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Proverbs 25:6

Put not forth thyself in the presence of the king, and stand not in the place of great men:
– Proverbs 25:6

Verses 6-7 continue the theme of kings and courtiers. The presence of the king in this verse obviously continues the link with the previous. These two verses form a better-than saying concerning humility. To be put … forth or stand … in the place of great men is to be promoted. The warning here is against self-promotion, as wisdom elsewhere teaches is distasteful (Proverbs 25:27; 27:2). Since the “heart of kings is unsearchable” and therefore their favor never secure, caution and discipline are advised (Proverbs 23:1-8).

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Proverbs 25:5

Take away the wicked from before the king, and his throne shall be established in righteousness.
– Proverbs 25:5

The word for take away means to remove, and it begins both verse 4 and verse 5. Removing the dross from silver in the previous verse results in a pure and valuable vessel. Likewise, removing wicked counselors from before the king results in an established throne (Proverbs 16:12; 20:28; 29:14). The implication of the verse is that wicked counselors will ruin the righteousness of a rule by perverting justice in one way or another. Wisdom teaches the necessity of wise counselors (Proverbs 15:22; 20:18), but also warns against wicked counsel (Proverbs 12:3, 19).

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Proverbs 25:4

Take away the dross from the silver, and there shall come forth a vessel for the finer.
– Proverbs 25:4

Continuing the theme of kings and counselors, verse 4 provides a metaphor for the point of verse 5. Removing dross from silver is a reference to refining or purifying the metal (Proverbs 17:3). The Hebrew wording has some difficulties, as noted by various commentators, but the point is clear. The presence of dross in the silver ruins the vessel, or makes it worthless.

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Proverbs 25:3

The heaven for height, and the earth for depth, and the heart of kings is unsearchable.
– Proverbs 25:3

This verse uses a triplet that likens three things as being unsearchable. The point of the comparison is to focus on the heart of kings. The word for unsearchable is related to the word for search out in the previous verse, which ties the verses together thematically. The heaven for height and the earth for depth are essentially unfathomable and are put for something not fully knowable. The wisdom here is teaching servants and courtiers to be cautious in presuming to know the full mind of a king, or in being overconfident of his favor (Proverbs 16:14; 20:2; 24:21-22).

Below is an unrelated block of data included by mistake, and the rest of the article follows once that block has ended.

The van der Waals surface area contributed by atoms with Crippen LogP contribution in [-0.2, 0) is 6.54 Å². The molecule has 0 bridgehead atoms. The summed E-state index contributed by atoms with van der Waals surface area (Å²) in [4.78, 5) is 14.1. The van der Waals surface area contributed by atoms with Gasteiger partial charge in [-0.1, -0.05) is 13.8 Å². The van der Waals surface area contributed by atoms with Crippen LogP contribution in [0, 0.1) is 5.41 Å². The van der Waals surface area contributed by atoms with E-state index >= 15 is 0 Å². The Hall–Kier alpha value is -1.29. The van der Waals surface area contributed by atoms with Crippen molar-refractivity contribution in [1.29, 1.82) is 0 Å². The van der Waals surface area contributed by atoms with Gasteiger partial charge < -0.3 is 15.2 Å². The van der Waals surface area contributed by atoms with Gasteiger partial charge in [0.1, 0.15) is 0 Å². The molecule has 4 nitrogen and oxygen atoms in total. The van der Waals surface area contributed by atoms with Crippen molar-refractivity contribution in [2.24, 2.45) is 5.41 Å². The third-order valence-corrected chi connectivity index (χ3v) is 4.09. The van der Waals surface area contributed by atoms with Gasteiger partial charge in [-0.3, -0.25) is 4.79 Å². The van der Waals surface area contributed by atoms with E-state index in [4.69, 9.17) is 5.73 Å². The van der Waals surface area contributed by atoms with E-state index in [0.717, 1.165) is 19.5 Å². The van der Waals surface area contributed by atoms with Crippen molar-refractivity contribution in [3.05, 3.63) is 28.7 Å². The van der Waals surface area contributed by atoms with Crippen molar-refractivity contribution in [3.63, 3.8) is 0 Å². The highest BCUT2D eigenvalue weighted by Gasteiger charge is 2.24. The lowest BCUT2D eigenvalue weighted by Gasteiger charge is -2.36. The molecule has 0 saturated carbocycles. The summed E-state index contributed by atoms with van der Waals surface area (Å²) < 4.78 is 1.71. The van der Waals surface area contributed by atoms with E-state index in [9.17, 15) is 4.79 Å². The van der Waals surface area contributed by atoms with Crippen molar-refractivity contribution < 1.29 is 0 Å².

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Proverbs 25:2

It is the glory of God to conceal a thing: but the honor of kings is to search out a matter.
– Proverbs 25:2

Verses 2-7 form the first saying and it deals with kings and counsellors. Verse 2 is a parallelism that compares and contrasts God and kings. The two phrases have the same Hebrew word at the beginning, translated glory and honor. The same Hebrew word is at the end of the phrases, translated as thing and matter. The middle of the phrases parallel with differences—God and kings, and conceal and search out. The word for glory and honor means weight, or heaviness. It can refer to a great quantity or majesty. The word for conceal means to hide, while the word for search out means to penetrate, or investigate. Because God has all wisdom, he keeps secret counsels (Deuteronomy 29:29). The glory of kings is lesser and derivative, but it is manifest in seeking counsel and investigating a matter fully (Deuteronomy 13:14; Proverbs 11:14; 15:22; 24:6).